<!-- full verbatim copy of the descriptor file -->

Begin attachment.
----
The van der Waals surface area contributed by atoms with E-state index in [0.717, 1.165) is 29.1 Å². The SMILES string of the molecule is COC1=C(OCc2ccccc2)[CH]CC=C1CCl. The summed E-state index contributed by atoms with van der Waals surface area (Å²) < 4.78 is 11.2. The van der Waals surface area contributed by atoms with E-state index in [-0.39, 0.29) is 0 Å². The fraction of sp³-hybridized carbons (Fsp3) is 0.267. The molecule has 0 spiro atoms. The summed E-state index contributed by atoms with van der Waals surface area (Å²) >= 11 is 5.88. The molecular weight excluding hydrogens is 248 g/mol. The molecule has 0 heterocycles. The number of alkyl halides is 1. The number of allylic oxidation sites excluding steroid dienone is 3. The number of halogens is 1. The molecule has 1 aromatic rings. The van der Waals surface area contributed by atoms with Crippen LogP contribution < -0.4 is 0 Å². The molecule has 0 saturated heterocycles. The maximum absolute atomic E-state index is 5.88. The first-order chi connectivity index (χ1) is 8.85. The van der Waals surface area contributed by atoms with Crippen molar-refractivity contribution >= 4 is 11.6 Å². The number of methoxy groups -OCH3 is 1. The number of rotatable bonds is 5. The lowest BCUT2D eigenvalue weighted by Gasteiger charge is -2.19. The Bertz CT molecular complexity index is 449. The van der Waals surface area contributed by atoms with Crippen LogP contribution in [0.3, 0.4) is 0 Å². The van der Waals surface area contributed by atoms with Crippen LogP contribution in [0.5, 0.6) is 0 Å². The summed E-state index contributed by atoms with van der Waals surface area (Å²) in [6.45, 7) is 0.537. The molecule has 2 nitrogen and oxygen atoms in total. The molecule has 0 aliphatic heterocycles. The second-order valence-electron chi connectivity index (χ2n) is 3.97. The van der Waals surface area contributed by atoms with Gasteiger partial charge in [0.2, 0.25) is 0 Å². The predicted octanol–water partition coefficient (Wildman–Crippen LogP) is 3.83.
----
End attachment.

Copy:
The van der Waals surface area contributed by atoms with E-state index in [0.717, 1.165) is 29.1 Å². The SMILES string of the molecule is COC1=C(OCc2ccccc2)[CH]CC=C1CCl. The summed E-state index contributed by atoms with van der Waals surface area (Å²) < 4.78 is 11.2. The van der Waals surface area contributed by atoms with E-state index in [-0.39, 0.29) is 0 Å². The fraction of sp³-hybridized carbons (Fsp3) is 0.267. The molecule has 0 spiro atoms. The summed E-state index contributed by atoms with van der Waals surface area (Å²) >= 11 is 5.88. The molecular weight excluding hydrogens is 248 g/mol. The molecule has 0 heterocycles. The number of alkyl halides is 1. The number of allylic oxidation sites excluding steroid dienone is 3. The number of halogens is 1. The molecule has 1 aromatic rings. The van der Waals surface area contributed by atoms with Crippen LogP contribution < -0.4 is 0 Å². The molecule has 0 saturated heterocycles. The maximum absolute atomic E-state index is 5.88. The first-order chi connectivity index (χ1) is 8.85. The van der Waals surface area contributed by atoms with Crippen molar-refractivity contribution >= 4 is 11.6 Å². The number of methoxy groups -OCH3 is 1. The number of rotatable bonds is 5. The lowest BCUT2D eigenvalue weighted by Gasteiger charge is -2.19. The Bertz CT molecular complexity index is 449. The van der Waals surface area contributed by atoms with Crippen LogP contribution in [0.3, 0.4) is 0 Å². The van der Waals surface area contributed by atoms with Crippen LogP contribution in [0.5, 0.6) is 0 Å². The summed E-state index contributed by atoms with van der Waals surface area (Å²) in [6.45, 7) is 0.537. The molecule has 2 nitrogen and oxygen atoms in total. The molecule has 0 aliphatic heterocycles. The second-order valence-electron chi connectivity index (χ2n) is 3.97. The van der Waals surface area contributed by atoms with Gasteiger partial charge in [0.2, 0.25) is 0 Å². The predicted octanol–water partition coefficient (Wildman–Crippen LogP) is 3.83.